Your data. Mobile. (a hackday hack)

screenshot stored on PhotobucketWhat do the following have in common?

Weather Channel Max – an iPhone weather app. StockWatch – an iPhone stock prices app. CNN Mobile – an iPhone news app. FlightTrack – an iPhone flight updates app. Tweetie – an iPhone twitter app.

They are all apps which provide users with updates to their phone when some information changes. The information in question is different. But they’re all ways for users to get information that they are interested in, while they are on the move.

Having a dedicated hard-coded app for each type of data is great for information that a large number of people are interested in.

For example, there are enough people who are interested in the weather that it’s worth having an app dedicated to it.

But what if you want updates for information that isn’t so widely needed? What about niche interests?

We’re all different. There is going to be something that you’re interested in that not everyone else is. Or at least a particular set of interests that noone else exactly shares.

People’s needs and interests are almost infinitely varied, so we can’t come up with enough applications to meet everyone’s unique needs. Particularly for more esoteric topics, which are too long tail to each justify a specific mobile app.

For these situations, we need something generic that individual users can customise.

This was an idea I played with on the last IBM HackDay. I managed to get a proof-of-concept working on the day, but not had the chance to share it before now.

What I tried to create was:

  • a generic mobile application – something that can display an arbitrary number of bits of information
  • a browser extension approach – some way that a user can pick any bit of any webpage, adding it to their list of information that will be pushed to their mobile

I’ve recorded a video of it running. (Difficult to see without full-screen – sorry!)

To summarise, the steps involved are:

  1. User visits a webpage at their computer
  2. User highlights a portion of the page, and uses a Firefox extension to register this with my notifications server
  3. The notifications server informs the mobile app of the new topic of interest
  4. The notifications server continues to monitor the webpage
  5. When the highlighted portion of the webpage changes, the updated contents are pushed to the phone
  6. The mobile app notifies the user of the change

The video shows several examples of this, such as tracking:

  • Current score for a particular sports match taken from a news site
    (if you want to follow a game and be notified on your phone when someone scores)
    You could visit BBC Sport Online, find the page for the match you are interested in, and highlight the text where the score is displayed

  • Whether a particular product is in stock at on online retailer
    (if you want to buy something where supply is limited, and want to be notified as soon as it becomes available)
    You could visit Amazon, find the page for the product you are interested in, and highlight the div where the stock status is displayed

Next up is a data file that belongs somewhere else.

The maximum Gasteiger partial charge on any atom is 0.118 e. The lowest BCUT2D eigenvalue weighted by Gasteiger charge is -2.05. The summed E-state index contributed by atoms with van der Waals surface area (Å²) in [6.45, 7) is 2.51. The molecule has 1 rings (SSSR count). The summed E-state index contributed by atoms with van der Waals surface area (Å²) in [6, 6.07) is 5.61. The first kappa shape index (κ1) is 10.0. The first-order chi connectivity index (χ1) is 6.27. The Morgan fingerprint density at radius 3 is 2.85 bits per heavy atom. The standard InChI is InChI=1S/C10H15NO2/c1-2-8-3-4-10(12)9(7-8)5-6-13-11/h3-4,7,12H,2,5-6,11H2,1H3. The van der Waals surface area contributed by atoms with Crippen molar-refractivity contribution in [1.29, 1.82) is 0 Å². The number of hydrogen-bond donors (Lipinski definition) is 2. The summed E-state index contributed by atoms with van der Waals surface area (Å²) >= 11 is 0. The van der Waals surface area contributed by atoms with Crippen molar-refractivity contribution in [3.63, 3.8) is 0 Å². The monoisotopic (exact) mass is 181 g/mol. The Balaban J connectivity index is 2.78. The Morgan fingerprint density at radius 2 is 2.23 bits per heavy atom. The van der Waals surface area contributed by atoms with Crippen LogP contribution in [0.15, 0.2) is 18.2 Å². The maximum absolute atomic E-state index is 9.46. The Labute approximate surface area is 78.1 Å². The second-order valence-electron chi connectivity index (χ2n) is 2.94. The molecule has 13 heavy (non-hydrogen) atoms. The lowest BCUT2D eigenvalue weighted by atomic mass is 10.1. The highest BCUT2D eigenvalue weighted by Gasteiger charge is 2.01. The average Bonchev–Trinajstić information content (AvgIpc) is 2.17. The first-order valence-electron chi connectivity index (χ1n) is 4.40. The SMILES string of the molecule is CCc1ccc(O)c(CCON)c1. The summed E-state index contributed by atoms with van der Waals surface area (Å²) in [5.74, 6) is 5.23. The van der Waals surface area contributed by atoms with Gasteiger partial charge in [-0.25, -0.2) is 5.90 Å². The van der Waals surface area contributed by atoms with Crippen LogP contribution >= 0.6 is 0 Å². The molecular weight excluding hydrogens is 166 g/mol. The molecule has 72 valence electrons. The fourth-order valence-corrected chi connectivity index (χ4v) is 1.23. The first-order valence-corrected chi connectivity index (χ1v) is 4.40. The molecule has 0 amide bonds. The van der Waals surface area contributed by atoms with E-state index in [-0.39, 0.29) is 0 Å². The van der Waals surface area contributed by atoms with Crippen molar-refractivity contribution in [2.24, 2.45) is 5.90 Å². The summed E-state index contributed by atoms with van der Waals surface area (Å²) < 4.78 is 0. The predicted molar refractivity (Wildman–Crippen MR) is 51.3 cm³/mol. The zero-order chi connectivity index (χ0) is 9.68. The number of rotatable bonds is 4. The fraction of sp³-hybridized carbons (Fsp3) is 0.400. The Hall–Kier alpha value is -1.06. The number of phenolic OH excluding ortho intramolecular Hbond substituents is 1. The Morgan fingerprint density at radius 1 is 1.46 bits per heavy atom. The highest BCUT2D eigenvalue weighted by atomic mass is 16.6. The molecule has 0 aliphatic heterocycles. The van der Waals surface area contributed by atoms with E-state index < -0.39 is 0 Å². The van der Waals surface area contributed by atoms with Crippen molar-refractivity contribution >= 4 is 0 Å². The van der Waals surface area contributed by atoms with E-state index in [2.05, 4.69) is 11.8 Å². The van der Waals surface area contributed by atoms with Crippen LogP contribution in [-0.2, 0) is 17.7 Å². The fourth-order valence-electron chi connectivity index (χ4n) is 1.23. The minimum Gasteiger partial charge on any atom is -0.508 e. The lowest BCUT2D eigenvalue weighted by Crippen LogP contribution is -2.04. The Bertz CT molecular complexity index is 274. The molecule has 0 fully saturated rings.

• Latest weather forecast for a particular town
    (if you want to keep an eye on the weather for where you work, and want to be notified on your phone if the forecast changes)
    You could visit BBC Weather, find the page for the town you are interested in, and highlight where the text forecast is displayed

  • The latest sale price for a particular product
    (if you’re waiting for the price to drop and want to be notified when it changes)
    You could visit Amazon, find the page for the product you are interested in, and highlight the price

I’ve got more examples in the video, but in short: any bit of information that can be accessed online could be monitored by my notifications server, and pushed to the phone of the user who requested it.

I want the system to be simple enough that it would be suitable for short-term things, like the score of a football match.

The resulting set of information is unique to a particular user: a set of information that it is unlikely any other user would have wanted. And this can include information from any website, without needing the individual websites to make data available in a feed or API.

The result is a way for a user to be notified of information that they are interested in. And without any need for them to pay the network costs or battery life costs to repeatedly poll multiple web sites. Or even to have to remember to visit (and keep refreshing) the webpages.

This post is already too long, so I’ll save writing about how I’ve done this for another post. In the meantime, I should clarify that I didn’t write all of the Firefox extension by myself – I used the brilliant XPather to do the tricky bit of extracting a bit of webpages.

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4 Responses to “Your data. Mobile. (a hackday hack)”

  1. Dean says:

    Really interesting post (i have been reading about MQTT thru ur blog). I look forward to reading how u did the above example.

  2. Jamal says:

    Hi dale,

    was looking through ur blogs, this seems to be very interesting, just though if u mind to share how do you do the notification monitoring, MQTT can send the notification but how do you monitor the updates from website, is that an engine done by yourself or its XPather which im quit confused. mind to share?

  3. dale says:

    There are XPath libraries around for most languages. I think I used python for this one, if I remember correctly.

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